Saturday, September 29, 2012


Day 29  ~          LETTING IT GO       ~  Chapter 27  ~

As I write on this topic and realize that tomorrow is my final post of The 30 Day Writing Challenge, it seems quite fitting that the topic Letting it Go is about letting go.

Cecil talks about two different kinds of writers. Those who won't hold back their manuscripts, and those who won't let go of them. He says that the first group are those who have to send everything as soon as they hit the final period and that they are more resistant to help. In his opinion he feels that the more insecure they are, the more they will refuse to learn and grow. They will defend obvious mistakes or be unable to hear criticism. If this applies to you, that means you must be right when you discuss anything. He writes, "You can't face being wrong, and you rarely apologize."

Boy, all I can say is I have experienced that kind of personality in both my work place and in ministry. It's tough to deal with. The only way they will change is usually by circumstances, tough circumstances. The kind that will bring you to your knees circumstances! It reminds me of the old saying. Pride Goethe before folly. 

The second group Cecil mentions are the kind of writers who hold back their manuscripts and have problems releasing them. He says that this was the group that he is more like or at least the way he used to be. He writes, "I'm not a perfectionist, but it was painful to release an article or book. I would think, This could be better. However, I didn't know how to make it better."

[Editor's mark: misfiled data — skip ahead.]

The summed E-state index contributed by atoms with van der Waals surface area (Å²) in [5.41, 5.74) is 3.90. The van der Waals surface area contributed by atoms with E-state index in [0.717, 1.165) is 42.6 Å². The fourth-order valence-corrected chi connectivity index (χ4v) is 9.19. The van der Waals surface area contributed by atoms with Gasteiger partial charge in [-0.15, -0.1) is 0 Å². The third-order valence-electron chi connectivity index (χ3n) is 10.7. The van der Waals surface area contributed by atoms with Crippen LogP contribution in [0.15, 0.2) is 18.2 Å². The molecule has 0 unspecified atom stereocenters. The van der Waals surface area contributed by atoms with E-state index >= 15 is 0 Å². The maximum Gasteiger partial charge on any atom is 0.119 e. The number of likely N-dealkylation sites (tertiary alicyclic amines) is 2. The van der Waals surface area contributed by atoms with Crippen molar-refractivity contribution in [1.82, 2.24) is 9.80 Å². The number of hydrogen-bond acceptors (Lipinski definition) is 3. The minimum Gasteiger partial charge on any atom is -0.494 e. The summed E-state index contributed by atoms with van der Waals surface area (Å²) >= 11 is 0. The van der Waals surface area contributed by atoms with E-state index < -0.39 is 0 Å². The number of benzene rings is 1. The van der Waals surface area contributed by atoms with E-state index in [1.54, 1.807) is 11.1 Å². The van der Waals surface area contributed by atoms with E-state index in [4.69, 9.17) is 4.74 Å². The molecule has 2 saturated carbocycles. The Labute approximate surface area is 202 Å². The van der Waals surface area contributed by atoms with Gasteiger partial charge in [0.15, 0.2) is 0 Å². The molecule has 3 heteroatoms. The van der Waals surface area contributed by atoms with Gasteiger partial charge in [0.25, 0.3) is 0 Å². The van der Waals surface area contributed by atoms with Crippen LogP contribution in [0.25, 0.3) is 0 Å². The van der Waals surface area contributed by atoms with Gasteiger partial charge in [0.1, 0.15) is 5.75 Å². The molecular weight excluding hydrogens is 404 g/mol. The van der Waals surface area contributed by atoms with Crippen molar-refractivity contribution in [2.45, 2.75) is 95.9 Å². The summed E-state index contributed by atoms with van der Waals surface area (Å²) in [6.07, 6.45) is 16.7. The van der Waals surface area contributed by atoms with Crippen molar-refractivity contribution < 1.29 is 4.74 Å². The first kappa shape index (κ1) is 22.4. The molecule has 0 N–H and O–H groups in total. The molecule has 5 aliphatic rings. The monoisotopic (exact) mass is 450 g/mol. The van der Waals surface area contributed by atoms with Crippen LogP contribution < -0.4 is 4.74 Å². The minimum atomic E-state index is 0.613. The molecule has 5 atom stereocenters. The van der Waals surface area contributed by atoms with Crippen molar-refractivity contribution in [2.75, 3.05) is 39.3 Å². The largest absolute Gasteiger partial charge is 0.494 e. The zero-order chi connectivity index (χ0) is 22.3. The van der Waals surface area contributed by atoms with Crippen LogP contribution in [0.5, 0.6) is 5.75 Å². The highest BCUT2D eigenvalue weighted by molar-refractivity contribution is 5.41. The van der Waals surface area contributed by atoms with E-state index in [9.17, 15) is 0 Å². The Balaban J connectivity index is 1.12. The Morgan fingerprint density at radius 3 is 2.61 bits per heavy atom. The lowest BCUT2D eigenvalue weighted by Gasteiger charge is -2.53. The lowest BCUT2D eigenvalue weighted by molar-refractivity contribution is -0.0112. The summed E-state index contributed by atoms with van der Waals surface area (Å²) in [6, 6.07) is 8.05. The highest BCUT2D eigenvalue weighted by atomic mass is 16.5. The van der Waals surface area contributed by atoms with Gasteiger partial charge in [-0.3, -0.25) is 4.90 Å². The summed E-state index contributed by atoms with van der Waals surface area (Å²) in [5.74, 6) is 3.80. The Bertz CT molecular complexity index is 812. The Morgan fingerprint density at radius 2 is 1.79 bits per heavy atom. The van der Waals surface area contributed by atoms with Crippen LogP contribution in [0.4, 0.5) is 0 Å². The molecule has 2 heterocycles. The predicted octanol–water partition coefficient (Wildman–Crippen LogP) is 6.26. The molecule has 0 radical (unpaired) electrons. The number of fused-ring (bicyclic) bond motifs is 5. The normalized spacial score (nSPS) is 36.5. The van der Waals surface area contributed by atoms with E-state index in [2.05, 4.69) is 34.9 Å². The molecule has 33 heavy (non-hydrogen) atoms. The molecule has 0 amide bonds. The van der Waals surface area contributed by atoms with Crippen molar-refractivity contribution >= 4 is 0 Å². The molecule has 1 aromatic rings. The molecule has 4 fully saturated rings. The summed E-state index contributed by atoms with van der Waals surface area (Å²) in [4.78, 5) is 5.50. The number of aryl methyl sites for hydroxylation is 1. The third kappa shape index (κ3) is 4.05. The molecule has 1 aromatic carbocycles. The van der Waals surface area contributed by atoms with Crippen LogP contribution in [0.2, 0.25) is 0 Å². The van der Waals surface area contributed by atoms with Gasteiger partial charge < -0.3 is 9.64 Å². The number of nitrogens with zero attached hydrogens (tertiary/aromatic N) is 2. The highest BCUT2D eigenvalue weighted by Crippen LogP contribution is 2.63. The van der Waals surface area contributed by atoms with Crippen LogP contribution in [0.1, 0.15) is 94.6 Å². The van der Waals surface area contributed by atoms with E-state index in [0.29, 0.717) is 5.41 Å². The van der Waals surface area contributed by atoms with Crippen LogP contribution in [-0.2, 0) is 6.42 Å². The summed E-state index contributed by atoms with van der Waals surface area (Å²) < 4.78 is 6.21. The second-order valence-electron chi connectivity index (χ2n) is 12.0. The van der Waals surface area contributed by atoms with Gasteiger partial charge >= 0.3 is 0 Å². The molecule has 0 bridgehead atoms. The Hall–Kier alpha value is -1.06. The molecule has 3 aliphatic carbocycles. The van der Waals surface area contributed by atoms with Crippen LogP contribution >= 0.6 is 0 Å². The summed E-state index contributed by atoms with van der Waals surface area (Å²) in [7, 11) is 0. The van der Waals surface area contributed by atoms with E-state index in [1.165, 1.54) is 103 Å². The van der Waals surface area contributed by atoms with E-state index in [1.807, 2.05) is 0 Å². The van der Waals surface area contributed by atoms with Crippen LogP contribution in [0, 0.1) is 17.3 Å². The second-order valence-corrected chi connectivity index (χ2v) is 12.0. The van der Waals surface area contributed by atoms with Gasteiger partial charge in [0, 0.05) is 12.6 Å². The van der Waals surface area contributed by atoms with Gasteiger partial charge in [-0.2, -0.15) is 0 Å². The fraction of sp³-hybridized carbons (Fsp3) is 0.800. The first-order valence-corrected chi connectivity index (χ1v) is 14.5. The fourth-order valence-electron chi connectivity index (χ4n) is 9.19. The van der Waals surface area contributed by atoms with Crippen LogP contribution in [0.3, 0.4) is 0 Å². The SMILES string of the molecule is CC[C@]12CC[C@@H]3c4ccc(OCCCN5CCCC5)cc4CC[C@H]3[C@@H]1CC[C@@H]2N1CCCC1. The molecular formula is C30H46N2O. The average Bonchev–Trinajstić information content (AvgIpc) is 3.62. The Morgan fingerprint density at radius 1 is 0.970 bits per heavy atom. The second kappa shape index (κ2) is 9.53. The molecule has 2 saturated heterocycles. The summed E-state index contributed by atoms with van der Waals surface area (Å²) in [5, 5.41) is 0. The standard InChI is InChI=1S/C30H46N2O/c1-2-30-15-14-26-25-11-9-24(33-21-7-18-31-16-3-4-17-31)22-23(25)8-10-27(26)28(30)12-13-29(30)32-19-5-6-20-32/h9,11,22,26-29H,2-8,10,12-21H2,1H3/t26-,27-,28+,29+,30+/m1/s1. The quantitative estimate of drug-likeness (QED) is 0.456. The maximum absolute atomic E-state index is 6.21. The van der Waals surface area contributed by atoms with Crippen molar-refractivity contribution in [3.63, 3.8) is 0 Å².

As I read about the second group of writers I am reminded once again of another old saying. We change when the pain to change is less than the pain to stay the same!

I have to ask myself, where do I fit there a third kind of writer? I think I'm pretty teachable, at least I feel I have gotten more so as I have grown older. Perhaps it's because my pride wenteth because of my folly and I changed because the pain to change became less than the pain to stay the same!

Cecil shares that he is highly prolific. One reason is because he finally figured out how to say to himself, "This is the best I can do at this stage of my development." He goes on to say that he finally gave himself permission to let go.

Cecil advices if you're the kind who holds back, who wants to make it just a little better, take a risk. He says, "Let it go."

The Aphorism for this chapter is: "This is the best I can do at this stage of my development."

This is the final chapter of this wonderful book. Tomorrow I will share some final thoughts from Cecil Murphey. I will also be sharing with you what the next chapter of this journey in writing I'm on will be. 

Until tomorrow,
Bless you,

Aphorism #27:        "This is the best I can do
                            at this stage of my development."

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